train properly and build up your mileage. Check your schedule – signing up for one of these means you will be dedicating much of your time to train for the race. Don’t over extend yourself; that’s the fastest way to get injured. Figure out what is best for you and take the plunge.

 If all that mileage seems daunting, grab a friend! Training is always more fun with a running buddy. You can check out your local running club to find someone to train with, or ask your friends if they’d be interested in running the event you picked as well.

There are a few other things to take into account when selecting a race: location and weather. Weather and location can go hand-in-hand: look up what the weather has been like around the time of the time in previous years to figure out the general climate. Other aspects of the location include elevation, race size, crowd support, and accessibility. It being scenic doesn’t hurt, either!
Lastly, though it may not be the first thing you think about when choosing a race, you should always consider the cost. Races are variety of prices, depending on location, what’s included with your race fees, distance and even sponsors. This is something to take into consideration along with your travel costs.

Once you’ve taken all this into account, go register! Many race fees increase as the event nears, so register earlier rather than later. Don’t wait until the last minute or the race might be sold out. Mark it on your calendar and make a countdown to race day!

See more from Danica on all her running adventures on her blog, Chic Runner!


Ingredient Focus: Pomegranate Seeds


Originating from Iran, pomegranates are now cultivated globally. It has become more common in North American markets in the last decade due to its delicious, crispy seeds. They are in-season September to January, and can be sold whole or with seeds scooped out separately.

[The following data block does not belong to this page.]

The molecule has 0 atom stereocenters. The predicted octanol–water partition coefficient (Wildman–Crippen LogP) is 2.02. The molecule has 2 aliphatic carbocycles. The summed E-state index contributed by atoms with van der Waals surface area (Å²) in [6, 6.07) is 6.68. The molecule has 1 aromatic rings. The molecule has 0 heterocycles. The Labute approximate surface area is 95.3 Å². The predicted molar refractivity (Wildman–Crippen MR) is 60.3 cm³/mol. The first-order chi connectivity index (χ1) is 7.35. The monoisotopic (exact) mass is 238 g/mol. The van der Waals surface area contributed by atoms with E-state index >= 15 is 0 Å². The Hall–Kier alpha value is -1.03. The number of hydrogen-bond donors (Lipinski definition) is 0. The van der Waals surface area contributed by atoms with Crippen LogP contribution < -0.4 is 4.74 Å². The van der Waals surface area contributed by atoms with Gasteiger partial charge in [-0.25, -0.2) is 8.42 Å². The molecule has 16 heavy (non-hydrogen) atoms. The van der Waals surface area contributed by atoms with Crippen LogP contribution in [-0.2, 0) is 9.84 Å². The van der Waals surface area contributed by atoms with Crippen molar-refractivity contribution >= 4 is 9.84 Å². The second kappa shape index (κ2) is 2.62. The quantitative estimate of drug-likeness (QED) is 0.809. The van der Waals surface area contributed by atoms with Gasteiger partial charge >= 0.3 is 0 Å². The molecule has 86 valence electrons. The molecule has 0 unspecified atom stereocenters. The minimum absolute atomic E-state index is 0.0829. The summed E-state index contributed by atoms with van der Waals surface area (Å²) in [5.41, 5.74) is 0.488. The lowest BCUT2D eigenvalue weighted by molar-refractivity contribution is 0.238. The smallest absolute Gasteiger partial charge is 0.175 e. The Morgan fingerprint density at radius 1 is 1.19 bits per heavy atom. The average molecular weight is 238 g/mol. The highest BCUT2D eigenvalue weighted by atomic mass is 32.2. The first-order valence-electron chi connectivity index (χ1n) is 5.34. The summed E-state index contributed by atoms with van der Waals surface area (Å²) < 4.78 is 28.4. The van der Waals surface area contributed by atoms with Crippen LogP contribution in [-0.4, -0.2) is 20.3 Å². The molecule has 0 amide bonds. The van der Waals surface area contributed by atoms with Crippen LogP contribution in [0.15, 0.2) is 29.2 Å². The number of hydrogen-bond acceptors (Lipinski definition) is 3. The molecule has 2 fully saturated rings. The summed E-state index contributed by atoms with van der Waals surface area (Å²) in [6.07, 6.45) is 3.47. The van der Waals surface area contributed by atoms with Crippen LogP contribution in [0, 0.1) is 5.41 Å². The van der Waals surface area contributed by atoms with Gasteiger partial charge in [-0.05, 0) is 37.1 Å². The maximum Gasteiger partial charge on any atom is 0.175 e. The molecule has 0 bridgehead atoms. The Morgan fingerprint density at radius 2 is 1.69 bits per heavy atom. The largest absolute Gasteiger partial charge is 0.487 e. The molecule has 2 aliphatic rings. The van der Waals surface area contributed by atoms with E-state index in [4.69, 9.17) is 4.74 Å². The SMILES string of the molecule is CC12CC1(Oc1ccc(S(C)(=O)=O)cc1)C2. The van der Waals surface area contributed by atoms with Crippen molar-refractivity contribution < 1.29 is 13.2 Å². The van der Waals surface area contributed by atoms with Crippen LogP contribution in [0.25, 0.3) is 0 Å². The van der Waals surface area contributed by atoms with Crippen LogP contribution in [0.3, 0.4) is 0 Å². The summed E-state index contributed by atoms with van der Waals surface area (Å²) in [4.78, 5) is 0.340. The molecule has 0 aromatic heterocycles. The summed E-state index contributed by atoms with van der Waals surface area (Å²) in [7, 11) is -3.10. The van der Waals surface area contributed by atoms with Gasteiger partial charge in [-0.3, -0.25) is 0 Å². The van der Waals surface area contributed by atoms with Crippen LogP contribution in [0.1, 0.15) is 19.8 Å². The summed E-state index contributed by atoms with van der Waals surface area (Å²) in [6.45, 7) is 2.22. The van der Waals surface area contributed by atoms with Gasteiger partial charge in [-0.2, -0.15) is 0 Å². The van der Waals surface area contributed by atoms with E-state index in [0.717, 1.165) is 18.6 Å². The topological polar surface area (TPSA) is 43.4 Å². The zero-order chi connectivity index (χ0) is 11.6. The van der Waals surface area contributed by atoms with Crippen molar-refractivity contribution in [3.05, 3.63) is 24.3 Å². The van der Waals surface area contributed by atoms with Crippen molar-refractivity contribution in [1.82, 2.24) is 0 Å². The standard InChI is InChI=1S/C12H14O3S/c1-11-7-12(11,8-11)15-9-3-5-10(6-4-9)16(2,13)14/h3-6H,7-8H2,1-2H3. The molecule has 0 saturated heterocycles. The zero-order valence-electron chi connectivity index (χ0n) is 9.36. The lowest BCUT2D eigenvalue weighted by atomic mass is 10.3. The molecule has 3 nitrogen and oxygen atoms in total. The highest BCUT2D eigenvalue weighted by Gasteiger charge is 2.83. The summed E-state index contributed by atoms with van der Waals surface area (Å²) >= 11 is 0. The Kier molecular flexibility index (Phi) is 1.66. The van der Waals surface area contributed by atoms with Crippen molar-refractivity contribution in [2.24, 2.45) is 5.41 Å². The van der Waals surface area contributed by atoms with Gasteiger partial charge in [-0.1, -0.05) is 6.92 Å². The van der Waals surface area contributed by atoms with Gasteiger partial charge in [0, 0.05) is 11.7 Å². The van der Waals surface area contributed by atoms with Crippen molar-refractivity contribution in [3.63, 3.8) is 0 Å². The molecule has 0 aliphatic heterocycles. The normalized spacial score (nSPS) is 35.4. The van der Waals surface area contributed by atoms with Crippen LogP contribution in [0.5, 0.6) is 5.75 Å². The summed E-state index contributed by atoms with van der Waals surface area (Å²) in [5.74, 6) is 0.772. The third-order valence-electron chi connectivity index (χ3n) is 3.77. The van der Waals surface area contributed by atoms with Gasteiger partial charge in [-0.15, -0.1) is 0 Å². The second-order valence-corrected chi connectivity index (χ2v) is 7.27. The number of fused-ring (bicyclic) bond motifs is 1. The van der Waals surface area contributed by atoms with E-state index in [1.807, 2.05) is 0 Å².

These little seeds are great for your heart. They aid in lowering cholesterol and can help melt away heart blockage. Additionally, they are chock-full of Vitamin C and fiber, keeping you healthy and sustaining fullness for longer, which can prevent overeating.


Pomegranate seeds are generally consumed raw. Sprinkle them atop a salad or bowl of yogurt, or toss them in a smoothie. They’ll add a pop of sweet, citrus-y flavor with a satisfying crunch!


Ingredient Focus: Cauliflower


Cauliflower is a cruciferous vegetable that stems from the same family as broccoli, brussels sprouts, and collard greens. It was first introduced to France in the early 16th century, but is now a common household food. It comes in a variety of colors including white, green, and purple.


Cauliflower packs a serious nutritional punch. It is low-calorie (but nutrient-dense) at just 30 calories per cup. It is rich in Vitamin C, which boosts your immune system, as well as folate,  which is particularly vital to pregnant women. It’s good for your brain too - cauliflower contains lots of choline, which boosts brain activity and memory. Because of its high fiber content, it also helps maintain healthy digestion.


Cauliflower is a great carb substitute in a multitude of ways. You can use it as a rice substitute by throwing chopped cauliflower in a food processor and sautéing or baking it. Many people use it as a healthier pizza crust. Or, you can simply chop it up, toss it with olive oil, salt, and pepper, and roast it for 20 minutes. Healthy and delicious!


Guest Post: Watermelon Mint Smoothie (Urban Fitopia)

Up to 60% of the human adult body is water. It takes quite a bit of H2O to stay hydrated throughout the year, but it becomes even more important during the summer months. Here are 3 of my favorite hydrating smoothies. Sip on one of these each day for a fun, tasty way to rehydrate!

Watermelon Mint Smoothie Ingredients

  • 2 persian cucumbers
  • 1 1/2 cups watermelon
  • 6 sprigs mint - destemmed
  • 1 tbsp chia seeds
  • 1 cup water
  • 1/2 cup ice cubes
Watermelon is a whopping 91% water by weight. Paired with the refreshing mint and the cooling cucumber, this smoothie will leave you feeling rejuvenated even during the hottest heat wave.